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thumbnail image of amourous coupleessay: The Advantage of Sex

Daphnia water flea
The struggle of
Daphnia water
fleas and their
parasites have
been studied.

Adding parasites to the mix  
Next they introduced several species of parasite, 200 of each, whose power depended on "virulence genes" matched by "resistance genes" in the hosts. The least resistant hosts and the least virulent parasites were killed in each generation. Now the asexual population no longer had an automatic advantage -- sex often won the game. It won most often if there were lots of genes that determined resistance and virulence in each creature.  
In the model, as resistance genes that worked would become more common, then so too would the virulence genes. Then those resistance genes would grow rare again, followed by the virulence genes. As Hamilton put it, "antiparasite adaptations are in constant obsolescence." But in contrast to asexual species, the sexual species retain unfavored genes for future use. "The essence of sex in our theory," wrote Hamilton, "is that it stores genes that are currently bad but have promise for reuse. It continually tries them in combination, waiting for the time when the focus of disadvantage has moved elsewhere." pair of monarch butterflies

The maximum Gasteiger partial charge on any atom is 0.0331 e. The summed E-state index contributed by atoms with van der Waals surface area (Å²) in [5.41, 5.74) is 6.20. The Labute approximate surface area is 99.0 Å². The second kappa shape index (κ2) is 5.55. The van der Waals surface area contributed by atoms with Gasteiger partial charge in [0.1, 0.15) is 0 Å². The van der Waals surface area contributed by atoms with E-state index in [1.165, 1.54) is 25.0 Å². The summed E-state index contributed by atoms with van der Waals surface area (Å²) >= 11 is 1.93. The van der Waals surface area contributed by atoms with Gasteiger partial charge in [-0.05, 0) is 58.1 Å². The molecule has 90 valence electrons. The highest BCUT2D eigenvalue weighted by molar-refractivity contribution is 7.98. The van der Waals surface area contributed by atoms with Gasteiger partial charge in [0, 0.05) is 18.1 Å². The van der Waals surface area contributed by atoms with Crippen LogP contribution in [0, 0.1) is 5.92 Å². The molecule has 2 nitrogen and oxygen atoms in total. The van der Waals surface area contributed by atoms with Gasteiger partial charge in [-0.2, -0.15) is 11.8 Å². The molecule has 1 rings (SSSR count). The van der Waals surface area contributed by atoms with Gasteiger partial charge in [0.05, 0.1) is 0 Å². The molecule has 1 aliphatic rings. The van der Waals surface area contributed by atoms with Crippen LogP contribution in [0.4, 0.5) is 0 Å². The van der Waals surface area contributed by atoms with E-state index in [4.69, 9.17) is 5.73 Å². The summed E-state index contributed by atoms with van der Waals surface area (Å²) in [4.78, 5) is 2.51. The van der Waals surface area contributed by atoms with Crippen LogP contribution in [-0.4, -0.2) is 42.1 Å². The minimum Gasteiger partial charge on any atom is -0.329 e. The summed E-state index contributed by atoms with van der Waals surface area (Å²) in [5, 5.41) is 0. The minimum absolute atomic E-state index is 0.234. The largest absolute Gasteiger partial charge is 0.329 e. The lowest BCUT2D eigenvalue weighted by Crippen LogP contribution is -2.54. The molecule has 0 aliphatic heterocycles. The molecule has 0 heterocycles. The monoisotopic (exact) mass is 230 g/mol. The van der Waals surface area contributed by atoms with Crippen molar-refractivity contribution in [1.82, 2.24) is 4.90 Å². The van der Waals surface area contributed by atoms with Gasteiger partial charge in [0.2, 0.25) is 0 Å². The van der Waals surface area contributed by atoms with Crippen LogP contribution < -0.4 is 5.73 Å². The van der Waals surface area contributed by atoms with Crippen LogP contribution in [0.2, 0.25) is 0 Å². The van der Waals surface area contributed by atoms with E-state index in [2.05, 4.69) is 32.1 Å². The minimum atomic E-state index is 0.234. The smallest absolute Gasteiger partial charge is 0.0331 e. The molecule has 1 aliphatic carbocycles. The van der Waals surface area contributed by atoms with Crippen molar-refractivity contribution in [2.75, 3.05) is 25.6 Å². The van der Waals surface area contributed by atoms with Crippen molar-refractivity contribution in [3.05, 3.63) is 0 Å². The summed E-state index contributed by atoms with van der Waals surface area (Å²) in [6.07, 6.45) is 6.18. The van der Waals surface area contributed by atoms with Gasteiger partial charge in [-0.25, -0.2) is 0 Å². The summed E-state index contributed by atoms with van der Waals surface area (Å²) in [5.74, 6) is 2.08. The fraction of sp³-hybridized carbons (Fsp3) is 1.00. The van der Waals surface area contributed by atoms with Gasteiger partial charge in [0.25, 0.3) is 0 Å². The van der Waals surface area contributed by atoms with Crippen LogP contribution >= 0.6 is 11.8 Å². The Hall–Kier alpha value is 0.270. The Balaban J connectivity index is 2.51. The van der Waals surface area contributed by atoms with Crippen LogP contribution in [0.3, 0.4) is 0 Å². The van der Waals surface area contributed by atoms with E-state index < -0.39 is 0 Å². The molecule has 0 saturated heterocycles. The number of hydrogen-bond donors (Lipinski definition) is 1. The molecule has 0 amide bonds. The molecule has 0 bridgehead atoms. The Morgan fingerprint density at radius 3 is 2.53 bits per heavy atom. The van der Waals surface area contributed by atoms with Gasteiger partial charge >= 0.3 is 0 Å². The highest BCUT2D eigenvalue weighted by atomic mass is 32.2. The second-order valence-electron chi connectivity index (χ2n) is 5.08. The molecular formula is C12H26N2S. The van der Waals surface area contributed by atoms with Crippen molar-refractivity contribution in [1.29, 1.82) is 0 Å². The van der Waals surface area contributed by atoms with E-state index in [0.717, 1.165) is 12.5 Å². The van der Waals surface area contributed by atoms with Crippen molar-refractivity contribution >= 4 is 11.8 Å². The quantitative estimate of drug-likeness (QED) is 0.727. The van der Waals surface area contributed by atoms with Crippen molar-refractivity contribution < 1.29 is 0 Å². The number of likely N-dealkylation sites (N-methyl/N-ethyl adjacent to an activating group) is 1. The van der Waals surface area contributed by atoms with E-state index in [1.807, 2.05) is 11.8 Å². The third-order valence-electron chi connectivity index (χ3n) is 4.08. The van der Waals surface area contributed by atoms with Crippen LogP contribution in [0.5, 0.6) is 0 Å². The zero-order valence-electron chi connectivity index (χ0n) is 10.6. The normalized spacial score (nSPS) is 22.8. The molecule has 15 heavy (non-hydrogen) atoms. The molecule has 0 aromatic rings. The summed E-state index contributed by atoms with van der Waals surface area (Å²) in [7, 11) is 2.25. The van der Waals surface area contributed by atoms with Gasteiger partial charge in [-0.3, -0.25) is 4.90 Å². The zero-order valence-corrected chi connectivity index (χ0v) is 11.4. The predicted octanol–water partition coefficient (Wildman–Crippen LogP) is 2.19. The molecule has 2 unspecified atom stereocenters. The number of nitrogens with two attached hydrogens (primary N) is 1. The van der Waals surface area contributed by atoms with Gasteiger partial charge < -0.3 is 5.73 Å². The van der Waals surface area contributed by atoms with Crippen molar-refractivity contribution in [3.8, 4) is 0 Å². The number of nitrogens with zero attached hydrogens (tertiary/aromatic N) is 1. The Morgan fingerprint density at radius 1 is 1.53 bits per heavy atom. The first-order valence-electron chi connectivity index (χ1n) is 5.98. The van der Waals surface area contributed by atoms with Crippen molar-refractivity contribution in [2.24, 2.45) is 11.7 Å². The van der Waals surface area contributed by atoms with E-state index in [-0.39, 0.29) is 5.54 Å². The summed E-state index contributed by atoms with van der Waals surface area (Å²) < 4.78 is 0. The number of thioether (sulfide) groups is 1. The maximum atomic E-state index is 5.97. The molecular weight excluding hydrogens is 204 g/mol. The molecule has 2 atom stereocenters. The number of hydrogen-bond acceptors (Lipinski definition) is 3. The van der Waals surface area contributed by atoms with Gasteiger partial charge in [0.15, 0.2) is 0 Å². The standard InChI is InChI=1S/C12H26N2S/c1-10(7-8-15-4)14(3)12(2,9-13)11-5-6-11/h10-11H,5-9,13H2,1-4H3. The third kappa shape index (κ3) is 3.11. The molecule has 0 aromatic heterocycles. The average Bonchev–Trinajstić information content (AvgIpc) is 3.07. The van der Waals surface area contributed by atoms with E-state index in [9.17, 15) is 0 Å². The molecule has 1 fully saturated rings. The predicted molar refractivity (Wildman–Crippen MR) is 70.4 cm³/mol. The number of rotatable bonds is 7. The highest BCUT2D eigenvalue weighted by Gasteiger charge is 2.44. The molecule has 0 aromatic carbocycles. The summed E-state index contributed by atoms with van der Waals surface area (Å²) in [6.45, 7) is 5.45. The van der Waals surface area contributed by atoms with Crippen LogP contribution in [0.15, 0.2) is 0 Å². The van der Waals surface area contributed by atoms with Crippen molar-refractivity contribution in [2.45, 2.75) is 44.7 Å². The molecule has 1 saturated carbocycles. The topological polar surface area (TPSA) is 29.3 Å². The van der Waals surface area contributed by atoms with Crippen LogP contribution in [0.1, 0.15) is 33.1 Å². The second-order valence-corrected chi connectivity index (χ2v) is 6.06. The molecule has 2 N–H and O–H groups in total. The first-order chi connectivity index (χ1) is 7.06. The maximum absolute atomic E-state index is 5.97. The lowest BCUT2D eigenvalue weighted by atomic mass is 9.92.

Sexual species
have variety on
their side.
page 1 | 2 | 3 | 4 | 5 | 6 real world evidence
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